Design, Trials and Statistics Books
This page contains a summary of recent books by staff in the Design, Trials and Statistics section of the School of Health and Related Research. Click on a title or cover to visit the publishers webpage and click on the author to view their profile.
A complete guide to understanding cluster randomised trials Written by two researchers with extensive experience in the field, this book presents a complete guide to the design, analysis and reporting of cluster randomised trials.
"Overall, the reviewers are enthusiastic about the book. The authors have covered all important areas of cRCTs, using a practical and pragmatic approach to the topic. The code is helpful for the practical implementation of the examples. The material is simple to understand, which will appeal to applied researchers, not only to biostatisticians. As such, we clearly recommend this book to all researchers interested in cRCTs. For biostatisticians involved in cRCTs and investigators of cRCTs, it is a must-have on the bookshelf." ("Biometrical Journal," 1 May 2015)
Chris Littlewood and Stephen May (Cambridge Scholars Publishing, 2013)
Understanding Physiotherapy Research by Littlewood and May is an introductory level text that aims to be accessible and understandable to all physiotherapists who appreciate the need to integrate research evidence into their practice. The requirement for physiotherapists to engage with evidence-based practice has never been more apparent and the benefits of such an approach are clear. Evidence derived from research is a cornerstone of evidence-based practice, but before such evidence can be incorporated into an evidence-based paradigm, it should be appraised and its trustworthiness and applicability considered. This means that evidence-based physiotherapy practitioners need to be aware of the inherent strengths and limitations of research studies and what these mean for their practice. However, this is not always a straightforward process and it is not uncommon for both novice and experienced physiotherapists to become lost in the language of research. To facilitate the evolution of evidence-based physiotherapy practice, this book aims to bridge the gap by presenting a clinically focused range of methodological discussions in relation to specific research study designs in physiotherapy. The intention of the book is to offer a platform upon which readers can develop their understanding of meaningful critical appraisal and consequently gain confidence when reading published research.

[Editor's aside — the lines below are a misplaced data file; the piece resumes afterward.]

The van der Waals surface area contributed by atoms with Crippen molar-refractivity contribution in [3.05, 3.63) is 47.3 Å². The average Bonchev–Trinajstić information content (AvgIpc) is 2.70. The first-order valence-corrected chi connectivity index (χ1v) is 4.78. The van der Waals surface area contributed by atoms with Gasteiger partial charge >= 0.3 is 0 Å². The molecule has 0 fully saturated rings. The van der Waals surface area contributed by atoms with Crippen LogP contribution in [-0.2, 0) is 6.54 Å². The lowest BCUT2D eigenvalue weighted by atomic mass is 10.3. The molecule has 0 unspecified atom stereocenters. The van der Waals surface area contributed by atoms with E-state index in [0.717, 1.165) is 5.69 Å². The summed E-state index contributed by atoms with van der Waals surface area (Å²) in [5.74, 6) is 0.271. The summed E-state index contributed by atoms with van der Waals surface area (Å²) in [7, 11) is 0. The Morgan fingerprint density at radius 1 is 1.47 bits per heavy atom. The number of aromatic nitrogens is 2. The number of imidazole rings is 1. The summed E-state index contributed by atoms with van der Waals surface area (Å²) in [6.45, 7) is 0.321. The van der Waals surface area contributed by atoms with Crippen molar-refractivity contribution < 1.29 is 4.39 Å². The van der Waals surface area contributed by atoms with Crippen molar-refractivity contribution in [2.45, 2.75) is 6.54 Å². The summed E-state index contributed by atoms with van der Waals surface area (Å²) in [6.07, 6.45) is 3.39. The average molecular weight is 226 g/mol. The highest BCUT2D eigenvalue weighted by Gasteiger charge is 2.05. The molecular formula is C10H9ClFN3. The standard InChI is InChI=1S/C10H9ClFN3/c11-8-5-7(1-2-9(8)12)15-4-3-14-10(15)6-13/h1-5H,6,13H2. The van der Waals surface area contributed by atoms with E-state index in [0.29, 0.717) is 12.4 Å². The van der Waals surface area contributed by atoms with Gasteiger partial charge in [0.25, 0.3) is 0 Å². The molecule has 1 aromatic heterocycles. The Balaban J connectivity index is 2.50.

"The authors should be congratulated on writing this book that both enthuses and informs the reader, a book filled with research examples directly relevant to physiotherapy, a book written in refreshingly plain English . . . I strongly recommend this book for physiotherapists in all settings and stages of their careers.”
– Associate Professor Ken Chance-Larsen, Central Queensland University, Australia
Andrew Booth, Diana Papaioannou and Anthea Sutton (SAGE Publishing, 2012)
Reviewing the literature is an essential part of every research project. This book takes you step-by-step through the process of approaching your literature review systematically, applying systematic principles to a wide range of literature review types. Through numerous examples, case studies and exercises, the book covers often neglected areas of literature review such as concept analysis, scoping and mapping.
The book includes practical tools for supporting the various stages of the review process, including;
- managing your literature review
- searching the literature
- assessing the quality of the literature
- synthesising qualitative and/or quantitative data
- writing up and presenting data
Systematic Approaches to a Successful Literature Review is essential reading for any student or researcher looking to approach their literature review in a systematic way.
"This new interdisciplinary book on preparing and using systematic reviews is the single-best resource on the topic I have encountered. It is exceptionally comprehensive, yet readable and practical. Every human service professional and social scientist who uses the research literature will benefit from reading this great new book. I thoroughly enjoyed reading it and will consult it frequently."
Bruce A. Thyer, Ph.D., LCSW Professor of Social Work, Florida State University
Dawn Teare (Humana Press, 2010)
Arising from firm foundations laid by mathematical population genetics, clinical genetics, and statistical epidemiology, genetic epidemiology attempts to identify the many components of risk